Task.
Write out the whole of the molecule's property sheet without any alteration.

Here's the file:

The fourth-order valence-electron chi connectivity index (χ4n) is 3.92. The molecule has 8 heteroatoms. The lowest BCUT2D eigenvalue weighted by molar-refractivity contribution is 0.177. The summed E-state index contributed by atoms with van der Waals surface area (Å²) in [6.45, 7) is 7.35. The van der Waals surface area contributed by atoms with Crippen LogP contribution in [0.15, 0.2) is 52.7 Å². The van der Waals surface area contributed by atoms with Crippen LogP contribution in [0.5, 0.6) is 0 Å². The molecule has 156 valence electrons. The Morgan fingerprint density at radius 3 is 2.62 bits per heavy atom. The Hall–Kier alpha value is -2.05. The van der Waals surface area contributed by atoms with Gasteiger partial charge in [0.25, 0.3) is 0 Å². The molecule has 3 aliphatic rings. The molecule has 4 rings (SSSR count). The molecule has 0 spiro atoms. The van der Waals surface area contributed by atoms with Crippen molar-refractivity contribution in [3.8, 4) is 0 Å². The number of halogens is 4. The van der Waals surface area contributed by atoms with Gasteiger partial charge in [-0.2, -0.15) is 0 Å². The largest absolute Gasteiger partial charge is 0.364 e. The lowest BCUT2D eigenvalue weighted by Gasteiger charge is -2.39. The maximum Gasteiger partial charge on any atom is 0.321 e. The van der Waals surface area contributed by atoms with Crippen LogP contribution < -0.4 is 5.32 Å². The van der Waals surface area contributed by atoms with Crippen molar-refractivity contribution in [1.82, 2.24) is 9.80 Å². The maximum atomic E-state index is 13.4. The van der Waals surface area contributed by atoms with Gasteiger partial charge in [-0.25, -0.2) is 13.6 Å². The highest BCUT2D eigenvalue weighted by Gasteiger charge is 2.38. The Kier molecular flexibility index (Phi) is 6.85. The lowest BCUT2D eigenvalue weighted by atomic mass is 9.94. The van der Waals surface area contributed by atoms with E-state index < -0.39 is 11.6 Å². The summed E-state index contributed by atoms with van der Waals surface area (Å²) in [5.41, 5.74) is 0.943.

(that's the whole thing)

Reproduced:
The fourth-order valence-electron chi connectivity index (χ4n) is 3.92. The molecule has 8 heteroatoms. The lowest BCUT2D eigenvalue weighted by molar-refractivity contribution is 0.177. The summed E-state index contributed by atoms with van der Waals surface area (Å²) in [6.45, 7) is 7.35. The van der Waals surface area contributed by atoms with Crippen LogP contribution in [0.15, 0.2) is 52.7 Å². The van der Waals surface area contributed by atoms with Crippen LogP contribution in [0.5, 0.6) is 0 Å². The molecule has 156 valence electrons. The Morgan fingerprint density at radius 3 is 2.62 bits per heavy atom. The Hall–Kier alpha value is -2.05. The van der Waals surface area contributed by atoms with Gasteiger partial charge in [0.25, 0.3) is 0 Å². The molecule has 3 aliphatic rings. The molecule has 4 rings (SSSR count). The molecule has 0 spiro atoms. The van der Waals surface area contributed by atoms with Crippen molar-refractivity contribution in [3.8, 4) is 0 Å². The number of halogens is 4. The van der Waals surface area contributed by atoms with Gasteiger partial charge in [-0.2, -0.15) is 0 Å². The largest absolute Gasteiger partial charge is 0.364 e. The lowest BCUT2D eigenvalue weighted by Gasteiger charge is -2.39. The maximum Gasteiger partial charge on any atom is 0.321 e. The van der Waals surface area contributed by atoms with Crippen LogP contribution < -0.4 is 5.32 Å². The van der Waals surface area contributed by atoms with Crippen molar-refractivity contribution in [1.82, 2.24) is 9.80 Å². The maximum atomic E-state index is 13.4. The van der Waals surface area contributed by atoms with Gasteiger partial charge in [-0.25, -0.2) is 13.6 Å². The highest BCUT2D eigenvalue weighted by Gasteiger charge is 2.38. The Kier molecular flexibility index (Phi) is 6.85. The lowest BCUT2D eigenvalue weighted by atomic mass is 9.94. The van der Waals surface area contributed by atoms with E-state index < -0.39 is 11.6 Å². The summed E-state index contributed by atoms with van der Waals surface area (Å²) in [5.41, 5.74) is 0.943.